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Date: 12.10.2017

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Between and , more than 25 million foreigners arrived on American shores, transforming the country. The immigrant surge of the lateth and earlyth centuries was distinctive in its size, its demographics, and its impact upon American culture and society. Italians, Poles, Jews, and Slavs—ethnic groups rarely encountered en masse earlier in American history—arrived in large numbers.

They also departed in large numbers. These immigrants, mostly male and mostly young, hoped to earn enough money during a temporary stay in America to be able to afford an increased standard of living upon returning to their homeland. Immigrants in these bustling cities tended to congregate together with their countrymen: Immigrants, many speaking little or no English, settled together with their compatriots and forged close-knit communities, often boasting ethnic shops, ethnic markets, ethnic banks, ethnic clubs, ethnic cinemas, and even ethnic radio stations, broadcasting in the mother tongue.

These invaluable, if insular, community institutions only lost their grip on ethnic populations when overwhelmed by the spread of American mass culture during the s.

The Great Migration and the Harlem Renaissance The patterns of migration and settlement common to the New Immigrants were in some ways mirrored by those of American Blacks.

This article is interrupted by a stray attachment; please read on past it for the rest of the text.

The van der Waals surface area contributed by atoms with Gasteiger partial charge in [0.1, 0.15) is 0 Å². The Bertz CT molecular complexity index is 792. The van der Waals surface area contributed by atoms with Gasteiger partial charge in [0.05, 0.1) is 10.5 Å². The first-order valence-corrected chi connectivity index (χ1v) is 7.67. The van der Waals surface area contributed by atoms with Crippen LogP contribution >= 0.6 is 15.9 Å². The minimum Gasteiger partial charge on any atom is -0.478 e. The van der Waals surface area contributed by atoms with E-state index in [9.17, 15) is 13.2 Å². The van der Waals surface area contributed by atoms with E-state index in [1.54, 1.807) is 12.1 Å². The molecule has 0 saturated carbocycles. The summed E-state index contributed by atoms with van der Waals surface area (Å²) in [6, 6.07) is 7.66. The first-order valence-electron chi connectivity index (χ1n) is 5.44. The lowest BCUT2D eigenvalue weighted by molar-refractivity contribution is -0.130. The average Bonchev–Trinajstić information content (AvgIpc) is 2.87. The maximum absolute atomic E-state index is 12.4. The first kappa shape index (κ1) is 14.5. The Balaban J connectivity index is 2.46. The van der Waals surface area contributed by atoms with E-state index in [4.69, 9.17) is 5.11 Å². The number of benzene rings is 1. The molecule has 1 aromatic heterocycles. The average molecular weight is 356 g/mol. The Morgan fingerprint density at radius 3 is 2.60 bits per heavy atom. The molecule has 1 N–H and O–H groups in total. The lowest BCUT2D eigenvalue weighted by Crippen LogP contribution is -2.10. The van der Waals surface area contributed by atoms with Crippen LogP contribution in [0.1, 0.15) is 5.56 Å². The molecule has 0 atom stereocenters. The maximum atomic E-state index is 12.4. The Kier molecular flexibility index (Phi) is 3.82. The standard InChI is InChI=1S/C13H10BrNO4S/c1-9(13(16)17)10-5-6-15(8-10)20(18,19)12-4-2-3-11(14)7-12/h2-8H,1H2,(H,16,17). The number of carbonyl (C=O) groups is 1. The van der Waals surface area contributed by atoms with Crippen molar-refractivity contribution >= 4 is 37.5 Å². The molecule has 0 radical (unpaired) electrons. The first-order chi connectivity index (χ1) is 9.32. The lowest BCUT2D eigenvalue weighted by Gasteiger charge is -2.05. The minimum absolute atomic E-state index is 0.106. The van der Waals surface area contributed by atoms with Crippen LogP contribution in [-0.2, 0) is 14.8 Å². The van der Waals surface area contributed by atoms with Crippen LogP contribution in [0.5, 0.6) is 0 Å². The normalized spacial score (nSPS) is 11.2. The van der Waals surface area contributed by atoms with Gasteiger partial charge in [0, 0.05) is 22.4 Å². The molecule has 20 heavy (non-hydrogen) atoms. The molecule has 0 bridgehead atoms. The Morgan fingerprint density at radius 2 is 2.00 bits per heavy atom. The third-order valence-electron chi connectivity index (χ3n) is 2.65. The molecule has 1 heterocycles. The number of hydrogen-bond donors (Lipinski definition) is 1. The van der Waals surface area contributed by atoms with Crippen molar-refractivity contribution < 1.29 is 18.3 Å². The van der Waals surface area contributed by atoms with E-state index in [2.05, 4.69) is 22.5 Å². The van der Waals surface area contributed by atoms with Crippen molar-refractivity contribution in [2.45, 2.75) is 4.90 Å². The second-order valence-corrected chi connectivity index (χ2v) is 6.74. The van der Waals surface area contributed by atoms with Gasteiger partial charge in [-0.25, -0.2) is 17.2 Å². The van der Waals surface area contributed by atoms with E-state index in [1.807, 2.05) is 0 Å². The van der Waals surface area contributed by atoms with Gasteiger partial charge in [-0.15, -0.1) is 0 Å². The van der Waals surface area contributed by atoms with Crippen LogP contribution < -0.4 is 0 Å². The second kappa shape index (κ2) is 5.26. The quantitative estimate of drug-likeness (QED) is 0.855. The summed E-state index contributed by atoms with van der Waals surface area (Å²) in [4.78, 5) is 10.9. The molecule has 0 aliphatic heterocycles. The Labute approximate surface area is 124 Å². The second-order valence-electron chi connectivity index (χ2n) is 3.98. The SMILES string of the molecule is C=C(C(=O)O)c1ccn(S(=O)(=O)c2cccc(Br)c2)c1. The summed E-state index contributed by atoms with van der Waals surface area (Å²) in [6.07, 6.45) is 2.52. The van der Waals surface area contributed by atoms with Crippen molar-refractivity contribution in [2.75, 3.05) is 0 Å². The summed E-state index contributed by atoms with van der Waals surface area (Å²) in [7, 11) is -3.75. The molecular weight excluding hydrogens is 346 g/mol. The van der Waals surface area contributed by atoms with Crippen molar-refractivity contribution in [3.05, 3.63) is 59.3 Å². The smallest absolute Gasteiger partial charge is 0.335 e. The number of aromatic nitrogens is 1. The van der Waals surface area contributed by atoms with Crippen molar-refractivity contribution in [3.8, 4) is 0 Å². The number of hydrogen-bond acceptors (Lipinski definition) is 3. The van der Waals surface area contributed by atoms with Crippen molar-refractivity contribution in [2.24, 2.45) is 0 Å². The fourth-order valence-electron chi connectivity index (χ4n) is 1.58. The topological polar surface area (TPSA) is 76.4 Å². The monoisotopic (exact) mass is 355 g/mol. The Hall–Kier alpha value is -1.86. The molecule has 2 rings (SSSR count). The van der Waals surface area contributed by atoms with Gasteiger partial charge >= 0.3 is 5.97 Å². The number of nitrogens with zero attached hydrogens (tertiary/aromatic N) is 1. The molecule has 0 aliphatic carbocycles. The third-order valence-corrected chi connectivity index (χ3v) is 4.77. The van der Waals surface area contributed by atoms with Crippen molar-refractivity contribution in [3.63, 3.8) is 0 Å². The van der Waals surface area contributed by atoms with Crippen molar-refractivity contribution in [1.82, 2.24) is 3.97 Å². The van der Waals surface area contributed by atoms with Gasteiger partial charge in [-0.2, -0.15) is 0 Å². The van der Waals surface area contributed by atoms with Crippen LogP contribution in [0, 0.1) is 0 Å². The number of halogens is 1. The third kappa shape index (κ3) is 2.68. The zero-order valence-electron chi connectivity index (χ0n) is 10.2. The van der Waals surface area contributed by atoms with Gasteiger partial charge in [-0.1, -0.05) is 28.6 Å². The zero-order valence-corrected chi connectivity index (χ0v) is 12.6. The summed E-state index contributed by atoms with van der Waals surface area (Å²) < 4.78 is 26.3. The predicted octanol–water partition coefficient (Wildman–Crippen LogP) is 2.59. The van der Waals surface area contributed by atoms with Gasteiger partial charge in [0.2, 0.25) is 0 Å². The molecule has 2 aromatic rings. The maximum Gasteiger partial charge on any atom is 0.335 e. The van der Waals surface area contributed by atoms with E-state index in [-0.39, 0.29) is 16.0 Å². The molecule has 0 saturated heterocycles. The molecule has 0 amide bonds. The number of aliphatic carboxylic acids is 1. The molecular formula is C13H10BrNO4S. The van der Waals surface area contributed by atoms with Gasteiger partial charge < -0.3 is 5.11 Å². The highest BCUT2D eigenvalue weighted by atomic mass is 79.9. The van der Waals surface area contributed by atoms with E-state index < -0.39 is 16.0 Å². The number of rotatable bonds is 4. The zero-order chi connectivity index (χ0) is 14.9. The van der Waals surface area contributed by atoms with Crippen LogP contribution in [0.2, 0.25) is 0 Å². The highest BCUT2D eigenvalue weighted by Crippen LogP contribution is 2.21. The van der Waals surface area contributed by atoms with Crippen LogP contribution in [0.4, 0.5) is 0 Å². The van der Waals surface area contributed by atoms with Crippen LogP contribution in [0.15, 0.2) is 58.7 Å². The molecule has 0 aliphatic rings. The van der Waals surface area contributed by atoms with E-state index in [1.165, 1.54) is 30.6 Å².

In the cities of the North, Blacks built their own ethnic communities, not unlike those of their immigrant counterparts.

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African Americans rallied around Marcus Garvey—himself an immigrant from Jamaica—to create the Universal Negro Improvement Association, the most assertive Black political movement seen to date in the United States. Nativist Backlash The development of large, thriving communities of immigrants and minorities generated a considerable backlash among native-born Americans who feared they were losing their cities to "undesirable" newcomers.

These old-line Americans, mostly fair-skinned and Protestant, tended to view the darker-complected, mostly Catholic or Jewish New Immigrants as not just different but "inferior"—members of lesser races, likely lacking the Anglo-Saxon temperament many believed necessary to maintain a free society.

The New Immigrants generated a renewed nativism in hostile reaction to their arrival on American shores. Americanization Campaigns Stir the Melting Pot The most benign strain of that nativist sentiment came in the form of aggressive "Americanization" campaigns, efforts to remake the immigrants into good Americans through work, education, and social reform.

Henry Ford was a leading exponent of the movement, declaring that "these men of many nations must be taught American ways, the English language, and the right way to live. Prior to , with one exception—the Chinese Exclusion Act of —immigration into the United States had never been systematically restricted by federal law.

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That changed with the Emergency Quota Act and the Immigration Act, which imposed for the first time, a limit on the number of immigrants allowed to enter the United States. The two laws were targeted squarely at the New Immigrants: The effect was startling. Prior to the quota, immigrants were arriving at a rate of more than , per year, with just under , of those coming from Southern and Eastern Europe and only , coming from Northern and Western Europe.

The strict act imposed a very mild restriction on immigration from Northern and Western Europe, still allowing , arrivals per year from those countries.